Zou: When you visit China for interviews, as you are doing now, will someone from the company be in charge of code review and decision making?


Alexey: We don't have a specific person in charge of this task, code review tasks are assigned to all team members and everyone on the team is required to perform weekly code reviews. This is to ensure the quality of the code and minimize errors, as well as to foster cooperation and mutual understanding between team members.


We have an daily and weekly release schedule to ensure that all team members are completing relevant tasks at the same time, and this approach allows the team to work more efficiently and fluidly.


Zou: How do ClickHouse engineers, the people who really busy with coding and development of ClickHouse separate their time between development work and community outreach? Or do you have a dedicated team for this work?


Alexey: We don't have a separate team and I think engineers should  present by themselves at community events and show people what they've got and what they're planning.


It's really not easy to do both, so instead of sending someone to a conference in China without any public speaking experience, I'd start by having someone try speaking at smaller events in Europe as a way of gaining experience and confidence.


Zou: How do you engage with different levels of people (core contributors, team members, experts, mid-level enthusiasts and visitors) in an open source project these days?


Alexey: If you talk to someone with multiple levels of experience anfd some seasonal professional, you can tell them everything directly. But for unexperienced people, I think it's important to be as helpful and friendly as possible.


Zou: Sometimes I think it's hard becaues when you only know that person by a username.


Alexey: It's as simple as going through the person's pull request in detail. This gives you a better idea of the person's experience level, and also allows you to quickly recognize who the junior contributors are and help them out.


AI's impact on the future: the best of the best


Alexey said that creating an open source project is building a technology without borders, which means software that everyone can use, and a community that can build up everywhere.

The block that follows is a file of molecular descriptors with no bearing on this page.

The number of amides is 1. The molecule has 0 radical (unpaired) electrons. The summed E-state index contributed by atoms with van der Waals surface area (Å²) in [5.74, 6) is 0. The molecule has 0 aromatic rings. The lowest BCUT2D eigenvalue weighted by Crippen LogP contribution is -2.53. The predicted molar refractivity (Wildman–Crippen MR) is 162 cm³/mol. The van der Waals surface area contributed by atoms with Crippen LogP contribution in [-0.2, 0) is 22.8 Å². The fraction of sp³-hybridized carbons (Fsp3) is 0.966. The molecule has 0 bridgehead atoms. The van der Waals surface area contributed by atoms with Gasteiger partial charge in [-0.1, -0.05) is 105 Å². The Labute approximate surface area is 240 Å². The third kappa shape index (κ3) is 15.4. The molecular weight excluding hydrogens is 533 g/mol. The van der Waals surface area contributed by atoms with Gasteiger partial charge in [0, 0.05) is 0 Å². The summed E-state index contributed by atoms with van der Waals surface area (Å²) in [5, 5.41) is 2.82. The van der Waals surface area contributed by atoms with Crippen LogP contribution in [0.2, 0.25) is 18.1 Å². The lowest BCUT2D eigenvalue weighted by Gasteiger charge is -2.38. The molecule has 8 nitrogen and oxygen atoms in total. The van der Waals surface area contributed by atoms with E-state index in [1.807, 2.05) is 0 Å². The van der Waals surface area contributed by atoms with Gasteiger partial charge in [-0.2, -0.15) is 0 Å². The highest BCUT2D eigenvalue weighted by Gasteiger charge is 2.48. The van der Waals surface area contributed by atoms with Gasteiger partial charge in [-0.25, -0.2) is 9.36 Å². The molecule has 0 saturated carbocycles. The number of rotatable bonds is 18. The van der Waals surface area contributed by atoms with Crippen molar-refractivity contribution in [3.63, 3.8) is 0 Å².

Now in 2023, Alexey comes to China himself. As Alexey told his story of how he grown up in ClickHouse, Zou talked to him about the global AI boom, changes in computer education, and the unique problems of the programmer industry in China. What kind of sparks will be generated when the values of Chinese and Russian programmers collide?


Zou: Future programmers will ask Copilot and ChatGPT to help, and almost all the algorithms and data structure were already implemented by other people and have been tested. So why shoule I still need to learn those basic programming skills?


Alexey: Maybe you should not, but AI will make those who learn the basics more valuable. They will be able to figure out and fix the AI when it will gone wrong. In the future, perhaps there will be less demand for low-quality engineers, but the demand for high-quality engineers will even continue to increase.


Zou: Do you think people still need to learn all that classical computer theory in college courses?


Alexey: Maybe, but learning theory is not for everyone. So don't try to get all people enjoy programming and understand it, maybe some people just don't need it even in the computer science department. Just make some introduce to them, but don't insist on full understanding.